Three local veterans to receive Quilts of Valor

Pfc. Wilbur G. Griffitts

Pfc. Otto Frevert Jr.

F2C Raymond J. Faubion

Three veterans will receive Quilts of Valor at the Memorial Day Service hosted by the Daughters of the American Revolution and the American Legion this Sunday, 2 p.m., on the south side of the courthouse in Fayette.

Pfc. Wilbur G. Griffitts

Pfc. Griffits was inducted into the United States Army on June 11, 1944, at Jefferson Barracks in Missouri. After training at Fort Riley, Kansas and North Camp, Hood Texas, he joined the 107th Mechanized Cavalry Reconnaissance Regiment. One of Wilbur’s memories is of sailing by the Statue of Liberty on New Year’s day 1945. Arriving at Laharve, France he spent time at Camp Lucky Strike until supplies and equipment arrived. From there he moved to Saint Nazaire at the mouth of the Loire River near the enemy submarine base and transferred to the 103rd division of the 7th Army. During his service he participated in the Northern France campaign, Central Europe and Rhineland campaigns. Pfc. Griffits was honorably discharged at Camp Gruber, Oklahoma in January 1946 having received the WWII Victory medal, European African Middle Eastern Theater Ribbon, American Theater Ribbon and three Battle Stars.

Pfc. Otto Frevert Jr.

Pfc. Otto Frevert was inducted in the United States Army on May 22, 1944, at Fort Leavenworth, Kansas. As a member of Company l of the 10th Infantry he was deployed to Europe in November 1944 and saw action in the Ardennes, Rhineland battles and throughout Central Europe, including the infamous Battle of the Bulge. He was honorably discharged in July 1944 having received the American Theater Ribbon, European African Middle Eastern Theater Ribbon with three Bronze Stars, WWII Victory Medal, Good Conduct Medal, an Overseas Bar, Rifle MM in July 1944 and the Combat Infantry Man Badge.

F2C Raymond J. Faubion

F2C Faubion enlisted in the United States Navy on March 10, 1943. Following training he was assigned to the Troop Ship USS President Hayes which participated in the battles of Bougainville, Guam, and Leyte. His assignment was on a landing craft that took the troops to shore during the invasions. Raymond manned the only gun on board, a 30-caliber machine gun. The crew of three on the craft were classified as “expendable.” He cites Guam as his most dangerous and horrific battle. In Raymond’s own words – “delivering those brave young men to shore and seeing so many of them killed before they walked from the water to the shore is something I will never forget.”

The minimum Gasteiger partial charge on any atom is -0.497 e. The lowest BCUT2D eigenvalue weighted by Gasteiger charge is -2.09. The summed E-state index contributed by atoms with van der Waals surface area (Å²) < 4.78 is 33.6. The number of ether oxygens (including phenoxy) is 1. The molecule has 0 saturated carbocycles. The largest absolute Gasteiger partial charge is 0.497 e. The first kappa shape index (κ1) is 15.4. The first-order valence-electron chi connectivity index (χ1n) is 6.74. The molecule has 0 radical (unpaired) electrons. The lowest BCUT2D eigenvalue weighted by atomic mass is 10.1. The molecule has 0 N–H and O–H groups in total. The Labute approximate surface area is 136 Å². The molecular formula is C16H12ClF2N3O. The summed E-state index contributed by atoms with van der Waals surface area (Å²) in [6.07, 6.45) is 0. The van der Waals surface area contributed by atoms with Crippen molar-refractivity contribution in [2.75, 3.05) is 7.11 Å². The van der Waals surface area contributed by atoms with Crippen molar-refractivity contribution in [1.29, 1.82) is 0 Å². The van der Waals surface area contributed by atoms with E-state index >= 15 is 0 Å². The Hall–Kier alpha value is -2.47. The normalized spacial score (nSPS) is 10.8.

Raymond was reassigned to the USS Walter X. Young, a Destroyer Escort and the smallest ship in the US fleet. This ship was the first into the North Sea of Japan and carried an underwater demolition crew. Their orders were to destroy the mines in the North Sea and declare it safe for the USS Missouri and the other ships accompanying the Missouri for the signing of the peace treaty. Raymond felt very proud and blessed for his ship to be present for the signing. Honorably discharged on March 10, 1946, he was recognized for exceptionally meritorious service in action against enemy Japanese aircraft, shore batteries, submarines and mines in the South Pacific campaigns and was awarded ribbons for the Guadalcanal-Tulagi landings – August 1943; consolidation of the Southern Solomons – June 1943; the Night of Torpedo Action off Malaita – 1943; the Battle of Rendova – June 1943; the Battle of Bougainville – November 1943; the landing at Guam – July 1944; and the landing at Leyte – October 1944.

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